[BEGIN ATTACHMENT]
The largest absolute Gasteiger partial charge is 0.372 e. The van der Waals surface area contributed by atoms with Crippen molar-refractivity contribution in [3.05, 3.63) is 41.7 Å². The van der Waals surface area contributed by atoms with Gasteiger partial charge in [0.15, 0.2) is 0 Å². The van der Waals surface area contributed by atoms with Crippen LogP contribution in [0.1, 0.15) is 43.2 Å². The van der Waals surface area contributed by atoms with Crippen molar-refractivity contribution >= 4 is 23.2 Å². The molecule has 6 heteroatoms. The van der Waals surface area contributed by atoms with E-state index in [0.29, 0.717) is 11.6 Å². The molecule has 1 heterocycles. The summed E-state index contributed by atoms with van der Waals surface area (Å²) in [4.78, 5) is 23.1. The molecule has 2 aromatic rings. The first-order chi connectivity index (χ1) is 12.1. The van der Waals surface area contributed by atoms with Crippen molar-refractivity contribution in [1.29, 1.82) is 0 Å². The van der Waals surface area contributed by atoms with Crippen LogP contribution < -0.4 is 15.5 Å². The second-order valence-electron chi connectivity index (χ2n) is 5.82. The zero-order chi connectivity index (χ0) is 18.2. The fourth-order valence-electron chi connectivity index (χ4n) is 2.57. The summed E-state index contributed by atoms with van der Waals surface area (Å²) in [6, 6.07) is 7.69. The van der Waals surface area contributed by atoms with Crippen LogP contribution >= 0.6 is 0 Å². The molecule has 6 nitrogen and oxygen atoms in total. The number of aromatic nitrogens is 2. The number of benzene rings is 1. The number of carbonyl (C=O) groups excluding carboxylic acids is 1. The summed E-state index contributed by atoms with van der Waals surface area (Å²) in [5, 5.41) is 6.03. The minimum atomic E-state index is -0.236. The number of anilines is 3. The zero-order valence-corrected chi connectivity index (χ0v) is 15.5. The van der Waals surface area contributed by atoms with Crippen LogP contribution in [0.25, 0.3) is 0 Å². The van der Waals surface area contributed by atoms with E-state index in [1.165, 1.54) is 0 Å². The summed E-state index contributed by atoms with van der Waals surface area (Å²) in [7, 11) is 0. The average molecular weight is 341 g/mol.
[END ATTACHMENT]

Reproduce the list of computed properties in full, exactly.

The largest absolute Gasteiger partial charge is 0.372 e. The van der Waals surface area contributed by atoms with Crippen molar-refractivity contribution in [3.05, 3.63) is 41.7 Å². The van der Waals surface area contributed by atoms with Gasteiger partial charge in [0.15, 0.2) is 0 Å². The van der Waals surface area contributed by atoms with Crippen LogP contribution in [0.1, 0.15) is 43.2 Å². The van der Waals surface area contributed by atoms with Crippen molar-refractivity contribution >= 4 is 23.2 Å². The molecule has 6 heteroatoms. The van der Waals surface area contributed by atoms with E-state index in [0.29, 0.717) is 11.6 Å². The molecule has 1 heterocycles. The summed E-state index contributed by atoms with van der Waals surface area (Å²) in [4.78, 5) is 23.1. The molecule has 2 aromatic rings. The first-order chi connectivity index (χ1) is 12.1. The van der Waals surface area contributed by atoms with Crippen molar-refractivity contribution in [1.29, 1.82) is 0 Å². The van der Waals surface area contributed by atoms with Crippen LogP contribution < -0.4 is 15.5 Å². The second-order valence-electron chi connectivity index (χ2n) is 5.82. The zero-order chi connectivity index (χ0) is 18.2. The fourth-order valence-electron chi connectivity index (χ4n) is 2.57. The summed E-state index contributed by atoms with van der Waals surface area (Å²) in [6, 6.07) is 7.69. The van der Waals surface area contributed by atoms with Crippen LogP contribution >= 0.6 is 0 Å². The molecule has 6 nitrogen and oxygen atoms in total. The number of aromatic nitrogens is 2. The number of benzene rings is 1. The number of carbonyl (C=O) groups excluding carboxylic acids is 1. The summed E-state index contributed by atoms with van der Waals surface area (Å²) in [5, 5.41) is 6.03. The minimum atomic E-state index is -0.236. The number of anilines is 3. The zero-order valence-corrected chi connectivity index (χ0v) is 15.5. The van der Waals surface area contributed by atoms with Crippen LogP contribution in [0.25, 0.3) is 0 Å². The van der Waals surface area contributed by atoms with E-state index in [1.165, 1.54) is 0 Å². The summed E-state index contributed by atoms with van der Waals surface area (Å²) in [7, 11) is 0. The average molecular weight is 341 g/mol.